June 4, 2019

Professionals

If you are a supplier that provides warranties against defects, you need to review your terms and conditions before 8 June 2019.

Amendments to the Competition and Consumer Regulations 2010 (Cth) coming into force on 8 June 2019 require businesses that provide warranties against defects to consumers for the supply of services (or goods and services together) to include mandatory wording.

The amendments have been introduced to provide consumers with the same level of protection for warranties against defects for the supply of services as they currently have for the supply of goods. This means that businesses offering warranties such as “we guarantee our repairs for 120 days” will now need to have terms and conditions that are compliant.

What are warranties against defects?

When a supplier provides a warranty against defects, they are providing a representation to a consumer that if their goods or services (or any part of them) are defective, the supplier will:

  • repair or replace the goods;
  • resupply or fix a problem that has arisen; or
  • provide compensation.

Warranties against defects are regulated under the Australian Consumer Law (ACL) for representations made to a ‘consumer’ at or around the time goods or services were supplied.

Amendments to the mandatory wording.

If your terms and conditions provide a warranty against defects for services or goods and services, with effect from 8 June 2019 mandatory wording is required to remind your customers of their rights under the ACL.

The mandatory wording for warranties against defects for goods remains the same. The new mandatory wording for warranties against defects for services or goods and services is as follows:

For services only:

Our services come with guarantees that cannot be excluded under the Australian Consumer Law. For major failures with the service, you are entitled:

  • to cancel your service contract with us; and
  • to a refund for the unused portion, or to compensation for its reduced value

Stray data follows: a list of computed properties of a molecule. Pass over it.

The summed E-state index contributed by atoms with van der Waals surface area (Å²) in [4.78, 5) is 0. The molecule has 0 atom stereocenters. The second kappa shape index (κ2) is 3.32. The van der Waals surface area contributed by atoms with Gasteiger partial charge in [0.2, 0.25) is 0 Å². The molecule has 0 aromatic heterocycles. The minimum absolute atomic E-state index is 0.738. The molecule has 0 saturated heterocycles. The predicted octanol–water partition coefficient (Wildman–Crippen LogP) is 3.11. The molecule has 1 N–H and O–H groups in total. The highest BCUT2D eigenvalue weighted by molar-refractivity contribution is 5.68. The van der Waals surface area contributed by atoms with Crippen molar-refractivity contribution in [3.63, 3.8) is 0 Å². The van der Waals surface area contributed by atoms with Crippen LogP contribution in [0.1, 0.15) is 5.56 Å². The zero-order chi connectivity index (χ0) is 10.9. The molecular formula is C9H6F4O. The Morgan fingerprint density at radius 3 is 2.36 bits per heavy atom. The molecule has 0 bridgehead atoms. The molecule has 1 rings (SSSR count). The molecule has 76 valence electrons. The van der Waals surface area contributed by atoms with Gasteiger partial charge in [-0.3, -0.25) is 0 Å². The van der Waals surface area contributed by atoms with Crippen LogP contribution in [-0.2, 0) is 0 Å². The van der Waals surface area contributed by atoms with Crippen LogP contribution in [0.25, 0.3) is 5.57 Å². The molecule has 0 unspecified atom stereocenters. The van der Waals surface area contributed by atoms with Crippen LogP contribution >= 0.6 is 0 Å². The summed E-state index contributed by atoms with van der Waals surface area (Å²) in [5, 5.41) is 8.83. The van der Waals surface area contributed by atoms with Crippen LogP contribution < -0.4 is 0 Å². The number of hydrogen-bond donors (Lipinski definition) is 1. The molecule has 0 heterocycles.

You are also entitled to be compensated for any other reasonably foreseeable loss or damage.

If the failure does not amount to a major failure, you are entitled to have problems with the service rectified in a reasonable time and, if this is not done, to cancel your contract and obtain a refund for the unused portion of the contract.

For goods and services:

Our goods and services come with guarantees that cannot be excluded under the Australian Consumer Law. For major failures with the service, you are entitled:

  • to cancel your service contract with us; and
  • to a refund for the unused portion, or to compensation for its reduced value.

You are also entitled to choose a refund or replacement for major failures with goods. If a failure with the goods or a service does not amount to a major failure, you are entitled to have the failure rectified in a reasonable time. If this is not done you are entitled to a refund for the goods and to cancel the contract for the service and obtain a refund of any unused portion. You are also entitled to be compensated for any other reasonably foreseeable loss or damage from a failure in the goods or service.

Any additional information that is included in your warranty must not limit or negate the mandatory wording.

Exceptions.

There are a few situations in which the mandatory text is not required to be included. These instances relate to:

  • if you do not make supplies of good, services or goods and services to “consumers”;
  • a contract for or in relation to the transportation or storage of goods for the purposes of a business, trade, profession or occupation carried on or engaged in by the person for whom the goods are transported or stored;
  • services under a contract of insurance;
  • supply of gas, electricity or a telecommunications service; and
  • services contained in the regulations.

Another option is to simply not provide a warranty. This option does not negate consumers’ rights and guarantees under the ACL but can avoid you providing a broader warranty than is contemplated by law. The warranties that are provided by suppliers are in addition to guarantees.

What can happen if you don’t have the mandatory wording?

If your terms and conditions contain a warranty against defects in respect of services and they do not contain the mandatory wording, you may be subject to fines of:

  • $10,000 for persons other than bodies corporate; or
  • $50,000 for a body corporate.

How can McInnes Wilson Lawyer’s help?

If you provide warranties for the supply of services, goods and/or services, you should review your documentation to include the mandatory wording before 8 June 2019.

By contacting us, McInnes Wilson Lawyers can:

  • review and /or draft terms and conditions, including appropriate warranty clauses;
  • determine whether your business complies with the requirements under the ACL, including the mandatory wording requirement; and
  • help you comply with your requirements the ACL.